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      Download the Game Design and Indie Game Marketing Freebook   07/19/17

      GameDev.net and CRC Press have teamed up to bring a free ebook of content curated from top titles published by CRC Press. The freebook, Practices of Game Design & Indie Game Marketing, includes chapters from The Art of Game Design: A Book of Lenses, A Practical Guide to Indie Game Marketing, and An Architectural Approach to Level Design. The GameDev.net FreeBook is relevant to game designers, developers, and those interested in learning more about the challenges in game development. We know game development can be a tough discipline and business, so we picked several chapters from CRC Press titles that we thought would be of interest to you, the GameDev.net audience, in your journey to design, develop, and market your next game. The free ebook is available through CRC Press by clicking here. The Curated Books The Art of Game Design: A Book of Lenses, Second Edition, by Jesse Schell Presents 100+ sets of questions, or different lenses, for viewing a game’s design, encompassing diverse fields such as psychology, architecture, music, film, software engineering, theme park design, mathematics, anthropology, and more. Written by one of the world's top game designers, this book describes the deepest and most fundamental principles of game design, demonstrating how tactics used in board, card, and athletic games also work in video games. It provides practical instruction on creating world-class games that will be played again and again. View it here. A Practical Guide to Indie Game Marketing, by Joel Dreskin Marketing is an essential but too frequently overlooked or minimized component of the release plan for indie games. A Practical Guide to Indie Game Marketing provides you with the tools needed to build visibility and sell your indie games. With special focus on those developers with small budgets and limited staff and resources, this book is packed with tangible recommendations and techniques that you can put to use immediately. As a seasoned professional of the indie game arena, author Joel Dreskin gives you insight into practical, real-world experiences of marketing numerous successful games and also provides stories of the failures. View it here. An Architectural Approach to Level Design This is one of the first books to integrate architectural and spatial design theory with the field of level design. The book presents architectural techniques and theories for level designers to use in their own work. It connects architecture and level design in different ways that address the practical elements of how designers construct space and the experiential elements of how and why humans interact with this space. Throughout the text, readers learn skills for spatial layout, evoking emotion through gamespaces, and creating better levels through architectural theory. View it here. Learn more and download the ebook by clicking here. Did you know? GameDev.net and CRC Press also recently teamed up to bring GDNet+ Members up to a 20% discount on all CRC Press books. Learn more about this and other benefits here.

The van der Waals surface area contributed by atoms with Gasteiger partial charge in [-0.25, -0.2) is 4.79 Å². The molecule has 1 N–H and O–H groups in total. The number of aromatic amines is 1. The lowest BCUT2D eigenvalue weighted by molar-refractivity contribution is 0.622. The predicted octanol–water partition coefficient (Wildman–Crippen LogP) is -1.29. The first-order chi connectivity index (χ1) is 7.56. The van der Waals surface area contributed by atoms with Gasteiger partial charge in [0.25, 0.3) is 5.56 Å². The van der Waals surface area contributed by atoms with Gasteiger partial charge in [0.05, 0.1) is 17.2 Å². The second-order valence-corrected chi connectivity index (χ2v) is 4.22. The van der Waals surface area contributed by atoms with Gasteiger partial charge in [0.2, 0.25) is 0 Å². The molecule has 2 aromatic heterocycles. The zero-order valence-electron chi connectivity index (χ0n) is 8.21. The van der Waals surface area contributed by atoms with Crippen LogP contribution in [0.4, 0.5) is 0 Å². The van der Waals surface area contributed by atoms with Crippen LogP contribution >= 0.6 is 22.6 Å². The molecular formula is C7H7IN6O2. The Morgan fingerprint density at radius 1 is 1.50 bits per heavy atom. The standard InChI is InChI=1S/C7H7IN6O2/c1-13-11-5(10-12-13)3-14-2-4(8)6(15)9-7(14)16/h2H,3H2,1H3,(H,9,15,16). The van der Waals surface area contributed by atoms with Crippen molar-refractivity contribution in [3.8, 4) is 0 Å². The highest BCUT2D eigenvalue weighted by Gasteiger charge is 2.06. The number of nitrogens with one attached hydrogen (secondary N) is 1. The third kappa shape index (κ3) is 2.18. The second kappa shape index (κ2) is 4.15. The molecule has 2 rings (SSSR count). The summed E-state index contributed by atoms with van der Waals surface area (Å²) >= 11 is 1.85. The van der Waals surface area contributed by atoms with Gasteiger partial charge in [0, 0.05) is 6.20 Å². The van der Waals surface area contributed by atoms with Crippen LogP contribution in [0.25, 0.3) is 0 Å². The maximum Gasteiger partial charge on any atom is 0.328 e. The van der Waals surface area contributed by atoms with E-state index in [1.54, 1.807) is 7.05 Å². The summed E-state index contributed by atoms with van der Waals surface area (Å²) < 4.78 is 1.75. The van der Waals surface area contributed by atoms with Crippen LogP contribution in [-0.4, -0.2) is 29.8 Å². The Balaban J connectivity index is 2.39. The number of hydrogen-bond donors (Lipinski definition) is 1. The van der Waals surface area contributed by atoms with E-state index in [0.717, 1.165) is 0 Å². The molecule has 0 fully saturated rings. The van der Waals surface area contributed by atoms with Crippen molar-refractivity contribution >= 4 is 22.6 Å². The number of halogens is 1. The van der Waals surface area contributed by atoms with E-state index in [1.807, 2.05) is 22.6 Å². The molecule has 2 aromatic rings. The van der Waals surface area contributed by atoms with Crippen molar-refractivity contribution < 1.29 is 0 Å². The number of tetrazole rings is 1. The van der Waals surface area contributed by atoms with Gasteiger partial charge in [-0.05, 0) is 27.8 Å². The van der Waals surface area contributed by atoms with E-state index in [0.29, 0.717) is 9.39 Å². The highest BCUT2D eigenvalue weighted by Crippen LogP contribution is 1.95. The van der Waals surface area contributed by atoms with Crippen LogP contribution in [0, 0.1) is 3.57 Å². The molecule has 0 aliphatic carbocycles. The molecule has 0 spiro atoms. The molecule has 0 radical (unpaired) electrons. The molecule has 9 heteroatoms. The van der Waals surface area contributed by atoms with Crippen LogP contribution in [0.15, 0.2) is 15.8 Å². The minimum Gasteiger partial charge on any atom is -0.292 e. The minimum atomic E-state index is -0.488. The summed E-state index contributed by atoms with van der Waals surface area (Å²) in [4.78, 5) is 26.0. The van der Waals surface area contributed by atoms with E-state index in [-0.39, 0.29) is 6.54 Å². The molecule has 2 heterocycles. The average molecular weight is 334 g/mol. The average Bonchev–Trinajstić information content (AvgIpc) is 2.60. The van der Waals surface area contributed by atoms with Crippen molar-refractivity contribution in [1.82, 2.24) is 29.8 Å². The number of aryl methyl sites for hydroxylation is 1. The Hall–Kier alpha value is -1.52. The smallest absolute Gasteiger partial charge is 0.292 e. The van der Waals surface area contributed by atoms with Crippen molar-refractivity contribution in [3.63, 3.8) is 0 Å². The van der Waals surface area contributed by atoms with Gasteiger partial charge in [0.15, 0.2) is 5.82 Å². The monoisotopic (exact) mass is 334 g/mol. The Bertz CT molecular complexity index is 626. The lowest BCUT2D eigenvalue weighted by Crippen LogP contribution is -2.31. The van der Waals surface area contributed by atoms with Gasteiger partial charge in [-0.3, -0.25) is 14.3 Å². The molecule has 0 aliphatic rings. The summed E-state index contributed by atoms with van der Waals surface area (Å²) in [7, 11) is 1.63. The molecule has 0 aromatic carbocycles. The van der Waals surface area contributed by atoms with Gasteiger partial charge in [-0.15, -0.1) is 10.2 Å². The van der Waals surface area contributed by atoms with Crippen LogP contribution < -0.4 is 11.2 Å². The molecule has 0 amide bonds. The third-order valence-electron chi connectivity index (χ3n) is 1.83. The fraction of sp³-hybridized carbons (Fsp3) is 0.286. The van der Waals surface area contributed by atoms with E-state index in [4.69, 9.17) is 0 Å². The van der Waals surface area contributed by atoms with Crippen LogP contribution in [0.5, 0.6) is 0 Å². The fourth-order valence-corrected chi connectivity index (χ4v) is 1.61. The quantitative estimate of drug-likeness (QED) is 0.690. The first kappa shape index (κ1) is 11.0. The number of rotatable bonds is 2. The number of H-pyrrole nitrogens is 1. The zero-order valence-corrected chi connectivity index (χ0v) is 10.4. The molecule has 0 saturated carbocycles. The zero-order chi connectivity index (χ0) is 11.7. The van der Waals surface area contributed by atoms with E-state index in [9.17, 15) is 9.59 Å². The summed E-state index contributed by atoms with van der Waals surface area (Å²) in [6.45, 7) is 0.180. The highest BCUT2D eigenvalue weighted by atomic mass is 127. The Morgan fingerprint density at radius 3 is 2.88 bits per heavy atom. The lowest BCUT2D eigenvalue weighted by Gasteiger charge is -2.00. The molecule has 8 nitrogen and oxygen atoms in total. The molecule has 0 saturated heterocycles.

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myers80

Integrating SFML into cross-platform engine with CMake

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I'm creating a c++ game engine, and I intend to use SFML for the graphics, audio, and input.  I'm also using cmake to generate my build files, so that I have an easy way to test it across multiple OS'.  I'm wondering what the correct/proper approach is to integrating SFML into a setup like this.

 

Should I have a copy of the SFML libraries for each OS (win/unix/mac), and somehow specify in CMake which of the libraries to include?  Or do I include the SFML source into my project source and build the libraries along with my project?

 

My engine is building its own shared libraries and linking to those, so I understand the basics of this.  I'm just not sure how I should be including other people's libraries into my project, and making it so that it functions across multiple OS'.  Thanks.

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Well for anyone curious, I found a good tutorial and was able to figure it out.  There were a few additional things I had to do that the tutorial didn't really cover.

 

I placed a copy of the Windows SFML 2.0 release client in my project directoy.  I also placed lib files from the Unix version of SFML into the lib folder of my SFML copy.

 

Before calling, find_package(SFML..., I had to set the directory for where SFML was located:

    set(SFMLDIR "${CMAKE_SOURCE_DIR}/../SFML-2.0-rc")

 

I couldn't find a way to get the SFML dlls to copy to where the executable is generated, so I just statically linked them (which is probably what I should be doing anyways):

    set(SFML_STATIC_LIBRARIES TRUE)

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